When firing a gun with a bump stock, by holding the pistol grip with one hand and pushing forward on the barrel with the other, the recoil of the gun pushes the gun back and forth so that the shooter's finger re-engages, or "bumps," the trigger faster, increasing the number of times one can pull the trigger.

VIDEO: How a bump stock works

5 years ago
Duration 0:41
CBC News explains the mechanics behind the bump stock rifle attachment

In 2010, Slide Fire, a gun manufacturer that makes the bump stock device, asked the the Bureau of Alcohol, Tobacco, Firearms and Explosives (ATF) to evaluate the admissibility of its new mechanism. The agency approved the device.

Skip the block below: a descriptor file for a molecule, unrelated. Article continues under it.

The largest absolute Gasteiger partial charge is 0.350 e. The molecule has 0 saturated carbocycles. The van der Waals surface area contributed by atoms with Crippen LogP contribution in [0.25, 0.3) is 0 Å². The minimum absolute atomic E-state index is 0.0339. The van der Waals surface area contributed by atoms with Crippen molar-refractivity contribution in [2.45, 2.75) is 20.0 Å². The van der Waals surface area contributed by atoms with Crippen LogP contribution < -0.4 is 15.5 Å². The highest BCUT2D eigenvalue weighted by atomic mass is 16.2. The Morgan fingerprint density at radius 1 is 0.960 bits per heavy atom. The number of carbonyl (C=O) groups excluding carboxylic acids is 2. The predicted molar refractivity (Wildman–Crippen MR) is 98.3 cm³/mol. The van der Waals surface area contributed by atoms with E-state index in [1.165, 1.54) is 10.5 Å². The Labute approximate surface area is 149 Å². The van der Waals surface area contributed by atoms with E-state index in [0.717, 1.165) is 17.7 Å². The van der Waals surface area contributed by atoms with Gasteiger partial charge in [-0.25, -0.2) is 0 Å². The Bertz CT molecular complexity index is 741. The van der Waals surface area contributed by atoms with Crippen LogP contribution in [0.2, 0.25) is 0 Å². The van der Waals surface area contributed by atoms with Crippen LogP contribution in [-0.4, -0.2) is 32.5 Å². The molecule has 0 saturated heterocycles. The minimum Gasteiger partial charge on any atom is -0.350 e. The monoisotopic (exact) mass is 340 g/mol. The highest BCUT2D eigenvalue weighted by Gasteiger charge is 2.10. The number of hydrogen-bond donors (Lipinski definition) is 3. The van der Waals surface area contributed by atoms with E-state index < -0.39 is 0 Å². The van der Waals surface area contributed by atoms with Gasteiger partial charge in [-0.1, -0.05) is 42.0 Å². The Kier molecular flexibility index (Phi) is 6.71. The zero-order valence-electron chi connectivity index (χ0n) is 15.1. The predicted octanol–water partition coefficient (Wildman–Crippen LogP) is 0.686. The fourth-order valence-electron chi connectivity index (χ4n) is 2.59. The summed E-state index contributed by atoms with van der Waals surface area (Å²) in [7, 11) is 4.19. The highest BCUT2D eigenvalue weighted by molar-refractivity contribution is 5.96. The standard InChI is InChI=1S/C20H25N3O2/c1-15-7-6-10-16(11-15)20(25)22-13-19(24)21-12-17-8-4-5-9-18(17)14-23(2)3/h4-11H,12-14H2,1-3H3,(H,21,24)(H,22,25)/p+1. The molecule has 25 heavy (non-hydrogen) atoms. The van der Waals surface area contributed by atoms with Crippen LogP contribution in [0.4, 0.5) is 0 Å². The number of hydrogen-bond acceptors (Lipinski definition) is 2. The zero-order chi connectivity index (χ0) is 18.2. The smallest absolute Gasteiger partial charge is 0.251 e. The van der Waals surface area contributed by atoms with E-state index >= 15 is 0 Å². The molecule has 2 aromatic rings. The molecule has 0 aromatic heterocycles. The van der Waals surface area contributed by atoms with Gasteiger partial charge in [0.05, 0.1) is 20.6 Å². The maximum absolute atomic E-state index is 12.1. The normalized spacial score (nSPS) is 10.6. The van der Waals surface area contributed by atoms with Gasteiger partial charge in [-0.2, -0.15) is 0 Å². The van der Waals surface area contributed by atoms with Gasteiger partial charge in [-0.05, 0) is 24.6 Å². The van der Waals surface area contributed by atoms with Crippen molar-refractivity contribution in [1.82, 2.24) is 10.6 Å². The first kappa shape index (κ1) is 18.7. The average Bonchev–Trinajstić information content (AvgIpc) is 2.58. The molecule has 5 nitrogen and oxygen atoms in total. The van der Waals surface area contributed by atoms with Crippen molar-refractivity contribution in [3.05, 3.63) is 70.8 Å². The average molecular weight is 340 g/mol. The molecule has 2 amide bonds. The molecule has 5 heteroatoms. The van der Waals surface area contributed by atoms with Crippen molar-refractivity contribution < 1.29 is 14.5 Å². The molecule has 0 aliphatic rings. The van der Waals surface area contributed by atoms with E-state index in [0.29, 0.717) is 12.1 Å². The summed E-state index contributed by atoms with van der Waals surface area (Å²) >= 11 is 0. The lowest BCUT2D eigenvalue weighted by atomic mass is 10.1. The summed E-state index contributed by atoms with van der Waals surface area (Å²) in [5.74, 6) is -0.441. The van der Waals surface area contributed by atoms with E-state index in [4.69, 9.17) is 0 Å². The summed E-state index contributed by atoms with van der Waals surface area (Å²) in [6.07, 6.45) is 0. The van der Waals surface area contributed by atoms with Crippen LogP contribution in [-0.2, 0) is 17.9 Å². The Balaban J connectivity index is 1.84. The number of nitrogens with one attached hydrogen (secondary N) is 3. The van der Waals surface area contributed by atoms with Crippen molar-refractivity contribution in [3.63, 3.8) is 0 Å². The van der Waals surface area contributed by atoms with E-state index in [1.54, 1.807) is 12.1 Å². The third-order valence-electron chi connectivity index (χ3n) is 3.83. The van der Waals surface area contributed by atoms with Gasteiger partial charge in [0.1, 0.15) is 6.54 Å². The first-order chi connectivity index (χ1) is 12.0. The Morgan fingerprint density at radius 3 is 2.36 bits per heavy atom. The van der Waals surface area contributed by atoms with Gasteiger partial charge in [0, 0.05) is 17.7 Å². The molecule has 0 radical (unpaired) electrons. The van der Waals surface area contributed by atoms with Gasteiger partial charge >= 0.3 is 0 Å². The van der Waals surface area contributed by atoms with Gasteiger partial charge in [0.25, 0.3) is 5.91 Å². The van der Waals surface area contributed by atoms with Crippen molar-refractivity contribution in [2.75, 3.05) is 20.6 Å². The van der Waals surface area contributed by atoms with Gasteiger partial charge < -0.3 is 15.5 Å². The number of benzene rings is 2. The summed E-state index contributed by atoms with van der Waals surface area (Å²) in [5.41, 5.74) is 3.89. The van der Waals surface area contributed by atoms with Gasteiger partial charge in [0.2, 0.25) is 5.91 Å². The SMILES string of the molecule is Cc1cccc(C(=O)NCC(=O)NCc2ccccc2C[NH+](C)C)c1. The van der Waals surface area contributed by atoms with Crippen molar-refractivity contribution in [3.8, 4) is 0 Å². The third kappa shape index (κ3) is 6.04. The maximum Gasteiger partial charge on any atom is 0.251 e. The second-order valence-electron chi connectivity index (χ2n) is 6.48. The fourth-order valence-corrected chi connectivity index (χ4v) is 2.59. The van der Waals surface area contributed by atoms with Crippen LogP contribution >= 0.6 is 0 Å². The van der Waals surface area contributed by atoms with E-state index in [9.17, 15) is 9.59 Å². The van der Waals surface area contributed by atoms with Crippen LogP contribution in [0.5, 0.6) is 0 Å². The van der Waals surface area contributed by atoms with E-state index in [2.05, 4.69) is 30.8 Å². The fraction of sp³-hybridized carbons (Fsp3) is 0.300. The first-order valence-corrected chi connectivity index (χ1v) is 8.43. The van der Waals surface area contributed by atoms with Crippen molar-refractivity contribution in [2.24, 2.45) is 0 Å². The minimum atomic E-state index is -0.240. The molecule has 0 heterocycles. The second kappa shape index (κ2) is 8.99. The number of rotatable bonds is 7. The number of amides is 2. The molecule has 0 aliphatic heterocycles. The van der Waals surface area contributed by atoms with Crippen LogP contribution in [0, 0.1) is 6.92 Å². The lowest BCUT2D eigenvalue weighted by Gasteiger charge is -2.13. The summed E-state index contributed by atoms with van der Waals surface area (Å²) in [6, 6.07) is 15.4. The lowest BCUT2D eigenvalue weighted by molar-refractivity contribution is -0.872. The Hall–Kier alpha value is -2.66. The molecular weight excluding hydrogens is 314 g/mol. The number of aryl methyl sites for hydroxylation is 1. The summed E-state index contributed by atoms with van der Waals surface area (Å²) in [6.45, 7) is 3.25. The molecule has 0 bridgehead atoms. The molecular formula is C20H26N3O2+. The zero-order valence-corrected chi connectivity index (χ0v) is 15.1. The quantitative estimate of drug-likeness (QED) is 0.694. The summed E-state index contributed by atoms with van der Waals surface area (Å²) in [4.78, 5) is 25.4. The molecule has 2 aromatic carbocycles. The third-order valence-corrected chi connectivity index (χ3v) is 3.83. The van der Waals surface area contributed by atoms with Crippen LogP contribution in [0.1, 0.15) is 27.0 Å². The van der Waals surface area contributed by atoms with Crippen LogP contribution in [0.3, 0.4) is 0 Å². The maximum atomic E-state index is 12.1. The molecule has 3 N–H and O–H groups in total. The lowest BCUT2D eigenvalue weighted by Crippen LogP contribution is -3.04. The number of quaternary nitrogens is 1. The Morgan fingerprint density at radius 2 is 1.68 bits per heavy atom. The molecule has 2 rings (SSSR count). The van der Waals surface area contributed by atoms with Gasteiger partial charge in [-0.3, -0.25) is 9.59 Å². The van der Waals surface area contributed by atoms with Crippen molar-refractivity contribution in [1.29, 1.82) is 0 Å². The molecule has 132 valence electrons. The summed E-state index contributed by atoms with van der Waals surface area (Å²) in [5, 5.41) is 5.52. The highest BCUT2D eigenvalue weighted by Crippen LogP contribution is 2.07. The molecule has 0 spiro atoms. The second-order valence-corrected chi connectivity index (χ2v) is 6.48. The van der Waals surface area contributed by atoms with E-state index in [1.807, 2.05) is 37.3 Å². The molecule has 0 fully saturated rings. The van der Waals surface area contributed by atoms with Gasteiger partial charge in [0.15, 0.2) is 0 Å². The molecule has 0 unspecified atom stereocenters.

But critics of the bump stock see it as a loophole in the law that allows gun users to own weapons that have been effectively transformed into fully automatic machine-guns. 

'Pretty damn close' 

Senator Dianne Feinstein, who has called for a ban of the device, said bump stocks increase a semi-automatic rifle's rate of fire from between 45 and 60 rounds per minute to between 400 and 800 rounds per minute.

The only reason to modify a gun is to kill as many people as possible in as short as time as possible.- Dianne Feinstein, Democratic senator

"That's the same rate of fire as automatic weapons," the Democrat told reporters on Wednesday. "The only reason to modify a gun is to kill as many people as possible in as short as time as possible."

Frankie McRae, a former Green Beret who currently trains special operation forces for the U.S. Department of Defence, said he doesn't deny that you can shoot faster with such a device.